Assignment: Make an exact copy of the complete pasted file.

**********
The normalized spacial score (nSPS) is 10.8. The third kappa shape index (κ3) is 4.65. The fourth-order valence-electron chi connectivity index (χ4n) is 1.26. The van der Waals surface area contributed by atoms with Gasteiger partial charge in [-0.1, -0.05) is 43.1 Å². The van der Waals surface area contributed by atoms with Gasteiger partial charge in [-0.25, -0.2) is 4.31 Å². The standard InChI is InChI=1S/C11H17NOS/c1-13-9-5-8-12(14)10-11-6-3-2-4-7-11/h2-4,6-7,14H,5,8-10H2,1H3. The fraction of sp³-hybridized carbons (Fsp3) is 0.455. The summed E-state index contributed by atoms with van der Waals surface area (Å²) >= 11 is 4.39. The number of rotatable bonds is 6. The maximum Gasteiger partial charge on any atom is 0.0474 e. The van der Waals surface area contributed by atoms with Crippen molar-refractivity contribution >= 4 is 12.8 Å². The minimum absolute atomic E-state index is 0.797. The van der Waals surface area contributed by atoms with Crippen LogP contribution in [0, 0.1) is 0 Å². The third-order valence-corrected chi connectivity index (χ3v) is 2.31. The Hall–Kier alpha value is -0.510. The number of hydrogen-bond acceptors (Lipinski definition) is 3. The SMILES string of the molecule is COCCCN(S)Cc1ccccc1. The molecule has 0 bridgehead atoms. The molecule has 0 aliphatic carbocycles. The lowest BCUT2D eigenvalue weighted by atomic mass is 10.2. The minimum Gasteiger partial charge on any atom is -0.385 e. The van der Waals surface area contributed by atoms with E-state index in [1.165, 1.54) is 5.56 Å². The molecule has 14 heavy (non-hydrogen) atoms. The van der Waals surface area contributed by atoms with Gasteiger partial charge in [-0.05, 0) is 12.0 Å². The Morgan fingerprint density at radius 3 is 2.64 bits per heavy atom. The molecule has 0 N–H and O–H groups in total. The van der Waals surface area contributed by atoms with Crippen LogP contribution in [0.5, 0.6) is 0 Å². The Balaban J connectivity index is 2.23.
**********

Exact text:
The normalized spacial score (nSPS) is 10.8. The third kappa shape index (κ3) is 4.65. The fourth-order valence-electron chi connectivity index (χ4n) is 1.26. The van der Waals surface area contributed by atoms with Gasteiger partial charge in [-0.1, -0.05) is 43.1 Å². The van der Waals surface area contributed by atoms with Gasteiger partial charge in [-0.25, -0.2) is 4.31 Å². The standard InChI is InChI=1S/C11H17NOS/c1-13-9-5-8-12(14)10-11-6-3-2-4-7-11/h2-4,6-7,14H,5,8-10H2,1H3. The fraction of sp³-hybridized carbons (Fsp3) is 0.455. The summed E-state index contributed by atoms with van der Waals surface area (Å²) >= 11 is 4.39. The number of rotatable bonds is 6. The maximum Gasteiger partial charge on any atom is 0.0474 e. The van der Waals surface area contributed by atoms with Crippen molar-refractivity contribution >= 4 is 12.8 Å². The minimum absolute atomic E-state index is 0.797. The van der Waals surface area contributed by atoms with Crippen LogP contribution in [0, 0.1) is 0 Å². The third-order valence-corrected chi connectivity index (χ3v) is 2.31. The Hall–Kier alpha value is -0.510. The number of hydrogen-bond acceptors (Lipinski definition) is 3. The SMILES string of the molecule is COCCCN(S)Cc1ccccc1. The molecule has 0 bridgehead atoms. The molecule has 0 aliphatic carbocycles. The lowest BCUT2D eigenvalue weighted by atomic mass is 10.2. The minimum Gasteiger partial charge on any atom is -0.385 e. The van der Waals surface area contributed by atoms with E-state index in [1.165, 1.54) is 5.56 Å². The molecule has 14 heavy (non-hydrogen) atoms. The van der Waals surface area contributed by atoms with Gasteiger partial charge in [-0.05, 0) is 12.0 Å². The Morgan fingerprint density at radius 3 is 2.64 bits per heavy atom. The molecule has 0 N–H and O–H groups in total. The van der Waals surface area contributed by atoms with Crippen LogP contribution in [0.5, 0.6) is 0 Å². The Balaban J connectivity index is 2.23.